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Hasil cari dari kata atau frase: board (0.02667 detik)
Found 3 items, similar to board.
English → Indonesian (quick) Definition: board badan, dewan, galar, karton, komisi, makanan, mondok, papan
English → English (WordNet) Definition: board board n 1: a committee having supervisory powers; “the board has seven members” 2: a flat piece of material designed for a special purpose; “he nailed boards across the windows” 3: a stout length of sawn timber; made in a wide variety of sizes and used for many purposes [syn: plank] 4: a board on which information can be displayed to public view [syn: display panel, display board] 5: a flat portable surface (usually rectangular) designed for board games; “he got out the board and set up the pieces” [syn: gameboard] 6: food or meals in general; “she sets a fine table”; “room and board” [syn: table] 7: electrical device consisting of an insulated panel containing switches and dials and meters for controlling other electrical devices; “he checked the instrument panel”; “suddenly the board lit up like a Christmas tree” [syn: control panel, instrument panel, control board, panel] 8: a printed circuit that can be inserted into expansion slots in a computer to increase the computer's capabilities [syn: circuit board, circuit card, card] 9: a table at which meals are served; “he helped her clear the dining table”; “a feast was spread upon the board” [syn: dining table ] board v 1: get on board of (trains, buses, ships, aircraft, etc.) [syn: get on] [ant: get off] 2: live and take one's meals at or in; “she rooms in an old boarding house” [syn: room] 3: lodge and take meals (at) 4: provide food and lodging (for); “The old lady is boarding three men”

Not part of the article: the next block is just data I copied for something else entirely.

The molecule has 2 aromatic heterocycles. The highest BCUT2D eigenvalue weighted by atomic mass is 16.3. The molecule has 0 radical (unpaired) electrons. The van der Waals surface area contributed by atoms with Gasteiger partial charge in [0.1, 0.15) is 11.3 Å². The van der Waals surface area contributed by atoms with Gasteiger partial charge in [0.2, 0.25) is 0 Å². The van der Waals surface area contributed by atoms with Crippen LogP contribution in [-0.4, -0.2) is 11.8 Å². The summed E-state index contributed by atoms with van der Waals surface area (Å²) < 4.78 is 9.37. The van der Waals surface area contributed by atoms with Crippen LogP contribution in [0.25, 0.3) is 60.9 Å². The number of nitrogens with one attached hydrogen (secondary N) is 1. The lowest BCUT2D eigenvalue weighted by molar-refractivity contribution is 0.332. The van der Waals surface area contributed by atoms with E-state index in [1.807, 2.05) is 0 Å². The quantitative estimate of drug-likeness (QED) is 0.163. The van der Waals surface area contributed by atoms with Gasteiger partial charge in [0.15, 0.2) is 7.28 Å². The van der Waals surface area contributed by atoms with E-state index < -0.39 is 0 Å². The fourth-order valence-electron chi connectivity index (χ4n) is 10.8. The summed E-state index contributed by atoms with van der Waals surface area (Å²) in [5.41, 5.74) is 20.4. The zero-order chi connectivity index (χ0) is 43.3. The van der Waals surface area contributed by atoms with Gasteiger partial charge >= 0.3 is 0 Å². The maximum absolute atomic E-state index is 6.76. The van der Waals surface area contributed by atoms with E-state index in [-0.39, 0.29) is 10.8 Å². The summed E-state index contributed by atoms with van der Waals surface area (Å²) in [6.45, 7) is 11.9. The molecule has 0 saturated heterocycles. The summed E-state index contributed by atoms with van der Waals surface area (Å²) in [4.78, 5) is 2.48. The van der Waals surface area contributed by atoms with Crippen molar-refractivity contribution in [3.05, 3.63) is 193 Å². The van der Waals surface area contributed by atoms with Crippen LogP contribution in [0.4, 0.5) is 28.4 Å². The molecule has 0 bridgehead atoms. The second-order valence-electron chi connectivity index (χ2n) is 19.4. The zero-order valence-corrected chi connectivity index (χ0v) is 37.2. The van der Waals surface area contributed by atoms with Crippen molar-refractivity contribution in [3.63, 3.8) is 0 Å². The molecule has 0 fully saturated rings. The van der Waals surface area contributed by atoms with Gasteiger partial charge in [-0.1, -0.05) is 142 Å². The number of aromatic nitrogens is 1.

English → English (gcide) Definition: Board Board \Board\ (b[=o]rd), n. [OE. bord, AS. bord board, shipboard; akin to bred plank, Icel. bor[eth] board, side of a ship, Goth. f[=o]tu-baurd footstool, D. bord board, G. brett, bort. See def. 8. [root]92.] 1. A piece of timber sawed thin, and of considerable length and breadth as compared with the thickness, -- used for building, etc. [1913 Webster] Note: When sawed thick, as over one and a half or two inches, it is usually called a plank. [1913 Webster] 2. A table to put food upon. [1913 Webster] Note: The term board answers to the modern table, but it was often movable, and placed on trestles. --Halliwell. [1913 Webster] Fruit of all kinds . . . She gathers, tribute large, and on the board Heaps with unsparing hand. --Milton. [1913 Webster] 3. Hence: What is served on a table as food; stated meals; provision; entertainment; -- usually as furnished for pay; as, to work for one's board; the price of board. [1913 Webster] 4. A table at which a council or court is held. Hence: A council, convened for business, or any authorized assembly or meeting, public or private; a number of persons appointed or elected to sit in council for the management or direction of some public or private business or trust; as, the Board of Admiralty; a board of trade; a board of directors, trustees, commissioners, etc. [1913 Webster] Both better acquainted with affairs than any other who sat then at that board. --Clarendon. [1913 Webster] We may judge from their letters to the board. --Porteus. [1913 Webster] 5. A square or oblong piece of thin wood or other material used for some special purpose, as, a molding board; a board or surface painted or arranged for a game; as, a chessboard; a backgammon board. [1913 Webster] 6. Paper made thick and stiff like a board, for book covers, etc.; pasteboard; as, to bind a book in boards. [1913 Webster] 7. pl. The stage in a theater; as, to go upon the boards, to enter upon the theatrical profession. [1913 Webster] 8. [In this use originally perh. a different word meaning border, margin; cf. D. boord, G. bord, shipboard, and G. borte trimming; also F. bord (fr. G.) the side of a ship. Cf. Border.] The border or side of anything. (Naut.) (a) The side of a ship. “Now board to board the rival vessels row.” --Dryden. See On board, below. (b) The stretch which a ship makes in one tack. [1913 Webster] Note: Board is much used adjectively or as the last part of a compound; as, fir board, clapboard, floor board, shipboard, sideboard, ironing board, chessboard, cardboard, pasteboard, seaboard; board measure. [1913 Webster] The American Board, a shortened form of “The American Board of Commissioners for Foreign Missions” (the foreign missionary society of the American Congregational churches). Bed and board. See under Bed. Board and board (Naut.), side by side. Board of control, six privy councilors formerly appointed to superintend the affairs of the British East Indies. --Stormonth. Board rule, a figured scale for finding without calculation the number of square feet in a board. --Haldeman. Board of trade, in England, a committee of the privy council appointed to superintend matters relating to trade. In the United States, a body of men appointed for the advancement and protection of their business interests; a chamber of commerce. Board wages. (a) Food and lodging supplied as compensation for services; as, to work hard, and get only board wages. (b) Money wages which are barely sufficient to buy food and lodging. (c) A separate or special allowance of wages for the procurement of food, or food and lodging. --Dryden. By the board, over the board, or side. “The mast went by the board.” --Totten. Hence (Fig.), To go by the board, to suffer complete destruction or overthrow. To enter on the boards, to have one's name inscribed on a board or tablet in a college as a student. [Cambridge, England.] “Having been entered on the boards of Trinity college.” --Hallam. To make a good board (Naut.), to sail in a straight line when close-hauled; to lose little to leeward. To make short boards, to tack frequently. On board. (a) On shipboard; in a ship or a boat; on board of; as, I came on board early; to be on board ship. (b) In or into a railway car or train. [Colloq. U. S.] Returning board, a board empowered to canvass and make an official statement of the votes cast at an election. [U.S.] [1913 Webster] Board \Board\, v. t. [F. aborder. See Abord, v. t.] To approach; to accost; to address; hence, to woo. [Obs.] [1913 Webster] I will board her, though she chide as loud As thunder when the clouds in autumn crack. --Shak. [1913 Webster] Board \Board\, v. t. [imp. & p. p. Boarded; p. pr. & vb. n. Boarding.] 1. To cover with boards or boarding; as, to board a house. “The boarded hovel.” --Cowper. [1913 Webster] 2. [Cf. Board to accost, and see Board, n.] To go on board of, or enter, as a ship, whether in a hostile or a friendly way. [1913 Webster] You board an enemy to capture her, and a stranger to receive news or make a communication. --Totten. [1913 Webster] 3. To enter, as a railway car. [Colloq. U. S.] [1913 Webster] 4. To furnish with regular meals, or with meals and lodgings, for compensation; to supply with daily meals. [1913 Webster] 5. To place at board, for compensation; as, to board one's horse at a livery stable. [1913 Webster] Board \Board\ (b[=o]rd), v. i. To obtain meals, or meals and lodgings, statedly for compensation; as, he boards at the hotel. [1913 Webster] We are several of us, gentlemen and ladies, who board in the same house. --Spectator. [1913 Webster]